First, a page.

The Conservatives swept the 1924 General Election. Shortly thereafter Churchill was invited to meet with Stanley Baldwin, who would serve as Prime Minister in the new government.

The invitation surprised Churchill who knew it could only mean Baldwin was planning to offer him a post in the new government. Since he had only recently been a member of the Liberal Party, had run in the election as an independent candidate (although with tacit Conservative support), and had not even yet rejoined the Conservative Party, Churchill thought whatever post he’d be offered would be a minor one.

Many of Churchill’s friends urged him to accept whatever post he was offered, however minor it might be. They reasoned it could only help revive his political career, then at a low point.

When they met, Baldwin asked Churchill if he’d be willing to serve as Chancellor of the Exchequer, then as now the second most important Cabinet post.

Churchill later recorded he told Baldwin:

This fulfills my ambition. I still have my father’s robe as Chancellor. I shall be proud to serve you in this splendid Office.
But Churchill added that he only spoke that way because it was “a formal and important conversation.” What he'd really wanted to say was:
Will a bloody duck swim?
Among the many congratulatory letters Churchill received was one from George Lambert, a former Liberal Party chairman who had served with Churchill in the Admiralty from 1911 to 1915:
Winston dear boy, I have got a fair instinct for politics. I think I shall live to see you as Prime Minister.
Lambert, who entered Parliament in 1891, lived to see his prediction fulfilled. In July 1940, two months after Churchill assumed the premiership, Lambert called his leadership “incomparably the most brilliant that I can remember, save perhaps that of Mr. Gladstone."
All material for this post can be found on pages 464-65 in Martin Gilbert’s Churchill: A Life, except Lambert’s July, 1940 assessment which can be found on page 696 in Gilbert’s Finest Hour: 1939-1941.

Duke lacrosse notes - Jun. 16, 2006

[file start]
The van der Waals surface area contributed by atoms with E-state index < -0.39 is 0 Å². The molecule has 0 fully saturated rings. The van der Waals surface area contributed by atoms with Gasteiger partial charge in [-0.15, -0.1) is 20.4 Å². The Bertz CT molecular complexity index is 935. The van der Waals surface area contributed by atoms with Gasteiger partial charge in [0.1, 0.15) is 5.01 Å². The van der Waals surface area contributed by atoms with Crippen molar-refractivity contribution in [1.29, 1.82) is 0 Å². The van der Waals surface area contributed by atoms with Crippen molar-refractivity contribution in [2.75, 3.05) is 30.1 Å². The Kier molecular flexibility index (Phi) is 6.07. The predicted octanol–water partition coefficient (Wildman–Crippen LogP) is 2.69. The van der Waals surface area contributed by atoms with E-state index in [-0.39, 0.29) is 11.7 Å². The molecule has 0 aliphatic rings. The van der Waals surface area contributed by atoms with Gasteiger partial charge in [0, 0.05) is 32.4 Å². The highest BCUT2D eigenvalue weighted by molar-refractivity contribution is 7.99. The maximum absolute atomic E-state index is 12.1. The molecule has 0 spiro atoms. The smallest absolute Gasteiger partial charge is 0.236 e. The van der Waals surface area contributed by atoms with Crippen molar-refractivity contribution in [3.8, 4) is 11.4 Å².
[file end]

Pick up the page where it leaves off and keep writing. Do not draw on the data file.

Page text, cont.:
(Readers’ Note: This note series contians information and opinions on many aspects of the DL case. I'll cover many topics with a few sentences. For more fully developed posts, look elsewhere at this blog.

I hope you use the note series the same way on its comment threads. JinC readers have been a great source of DL info and commentary.

While I'll be briefer here than in standard JinC posts, there’s always the chance some fine person just back from the Antarctic or in the Antarctic will drop in for a first time visit. So some material redundant to you will be here because it'll help our new Antarctic friend. John

Just a few items tonight.

Most of you care about fair treatment for the DL players and want “the system,” including the law, Duke and media, to come as close to doing what’s right as is possible.

In that case, do you know K. C. Johnson, professor of history at Brooklyn College and the CUNY Graduate Center?

If not, you’ll want to meet him. He feels just as you do.

A good place to meet Johnson or renew your acquaintance is at his National Review article, “Missing the Point: Conservatives and the Duke case.”

Johnson begins:

In the future, recent events in Durham might serve as a case-study in law schools on the seemingly endless number of ways in which a prosecutor can violate state procedures in a single case.

But for now, it is worth exploring why, in a matter that confirms their critiques of issues ranging from feminism to the professoriate’s ideological one-sidedness, conservative intellectuals and activists have proven reluctant to take the side of the Duke lacrosse players.
I’m following up on some of what Johnson says with reference to the failure of a prominent Tar Heel Conservative, John Hood, to speak out on the players' behalf. Hood is President of The John Locke Foundation, a conservative think tank and policy center.